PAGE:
6. Set up a temporary dining room:- Collaborate with Sarah on Chairs, find a balance
between ambience and comfort. Must be easy to assemble/dissemble
Promote:- Word of Mouth, Social Media, Personal invites- critics? Possibly no marketing
and secret location in order to maintain intrigue and mystique
Appendix B: Notes on Supper Clubs
A Phenomenon that began around 2008 perhaps in response to the economic downturn,
'supper clubs' have grown immensely in popularity recently, thanks in part to the rise of
programmes such as 'Come Dine With Me', but also due to the increased usage of p2p
networks such as Airbnb and Uber, and chefs willingness to break the mould of the
mundane restaurant experience in order to try experimental dishes in an unusual location
to an open-minded audience of trendsetters. James Ramsden, who runs the Secret Larder,
emphasises that all supper clubs have a personal aspect.
The most illicit thing about supper clubs is their questionable legality. These pop-ups work
in a distinctly grey market: guests don't "pay" for their dinner, they merely offer a
"suggested donation" and, of course, they bring their own booze.
Existing Networks
Why? Bother
'SupperShare is a place where
incredible experiences are bound
Palo Alto,
to happen. We want to build
friendships and share
Phoenix, AZ
passionate conversation around the
table. We value food made with
love and conversations that come
from the heart'
Eat With Me 'Connect with interesting people by
planning or attending events to
share food and eat together'
Grub Club
Grub Club is part dining table in
your house and part experimental
kitchen, Its like your kitchen table
because it’s a great place to
socialise and get to know people;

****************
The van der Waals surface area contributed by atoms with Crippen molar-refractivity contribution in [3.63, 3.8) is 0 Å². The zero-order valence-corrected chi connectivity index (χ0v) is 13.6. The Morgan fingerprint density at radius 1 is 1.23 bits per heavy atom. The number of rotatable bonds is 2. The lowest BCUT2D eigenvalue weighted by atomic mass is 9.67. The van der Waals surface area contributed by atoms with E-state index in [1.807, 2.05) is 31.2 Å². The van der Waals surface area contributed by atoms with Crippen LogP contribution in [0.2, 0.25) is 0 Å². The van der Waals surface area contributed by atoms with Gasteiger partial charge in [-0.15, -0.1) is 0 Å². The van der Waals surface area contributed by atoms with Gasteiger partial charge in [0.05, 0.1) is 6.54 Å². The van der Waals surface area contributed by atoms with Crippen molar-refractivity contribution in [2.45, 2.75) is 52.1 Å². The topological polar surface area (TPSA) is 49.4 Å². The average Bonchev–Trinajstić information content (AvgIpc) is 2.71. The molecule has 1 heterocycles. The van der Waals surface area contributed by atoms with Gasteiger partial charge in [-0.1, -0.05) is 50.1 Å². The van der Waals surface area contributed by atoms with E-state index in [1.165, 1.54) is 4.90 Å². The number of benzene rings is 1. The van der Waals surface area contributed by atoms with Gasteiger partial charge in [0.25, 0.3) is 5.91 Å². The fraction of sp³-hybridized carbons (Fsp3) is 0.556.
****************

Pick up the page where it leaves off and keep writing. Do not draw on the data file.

its experimental because it’s a
space for Chefs to try out their
-'About the host section
with ratings/feedback'
-Charity Donation with
every seat sold
-Can upload and edit
menus whenever as a host
-3 step verification system
for security
Peru, Mexico
- Opportunity for hosts to
'test the water' before
committing to events.
-Latin American presence
and success
- Establish reputation
- Intuitive Website
-Heavy focus on 'Foodies'making attendees feel
valued as part of a
latest creations on a curious set of
Zoe on 'The Secret Larder', Holloway, London:
“I was apprehensive about having dinner at long tables seated next to people I had just met but it was more enjoyable
than I could have imagined. It is well worth a visit and a great way to meet new friends and fellow foodies ”
Dario on 'Kale Kitchen', San Francisco
“It was amazing having that delicious dish with such genuine people like you! ”
Appendix C: Primary Research Refinements
Originally proposed questions:
1. Which Neighbourhood do you frequent most often when eating out for special
occasions? (Multiple Choice)
A- Casco Viejo B- Bella Vista/Marbella/San Francisco C- Albrook/Clayton D- Punta Pacifica
E- Other (please specify)
2. Why is this?
A- It's convenient to get to B- My favourite restaurant(s) are there C- Other reason (please
3. How much would you consider a fair price for a meal (3+ courses) for 2 on a special
occasion (not including drinks)
A- <$25 B- $25-50 C- $50-$75 D- $75-$100 E- $100+
4. How often do you typically go out for an experience like this?
A- At least once a week B-1-3 times a month C- Less than once a month, 4 or more times a
year D- 1-3 times a year E- Less than once a year
5. What are your most important considerations when deciding on a venue for your special
night? (Circle no more than two)
A- Setting and atmosphere B- Chef's reputation C- Choice and uniqueness of dishes DRecommendations E- Service and entertainment
Peer 1 → It seems pretty OK to me. At the beginning I'd ask myself what kind of clients
would I like to target with my new potential restaurant and based on that I'd choose the
group for interviews. Right now it's not clear whom do you want to ask. And if it's
everybody randomly chosen on the street, then at the beginning you should ask them who
they are. There will be huge variances between female and male respondents, students
and employed people, blue collar and white collar workers, middle income class and high
income class, tourists and local dwellers... and many others. It's good to set up some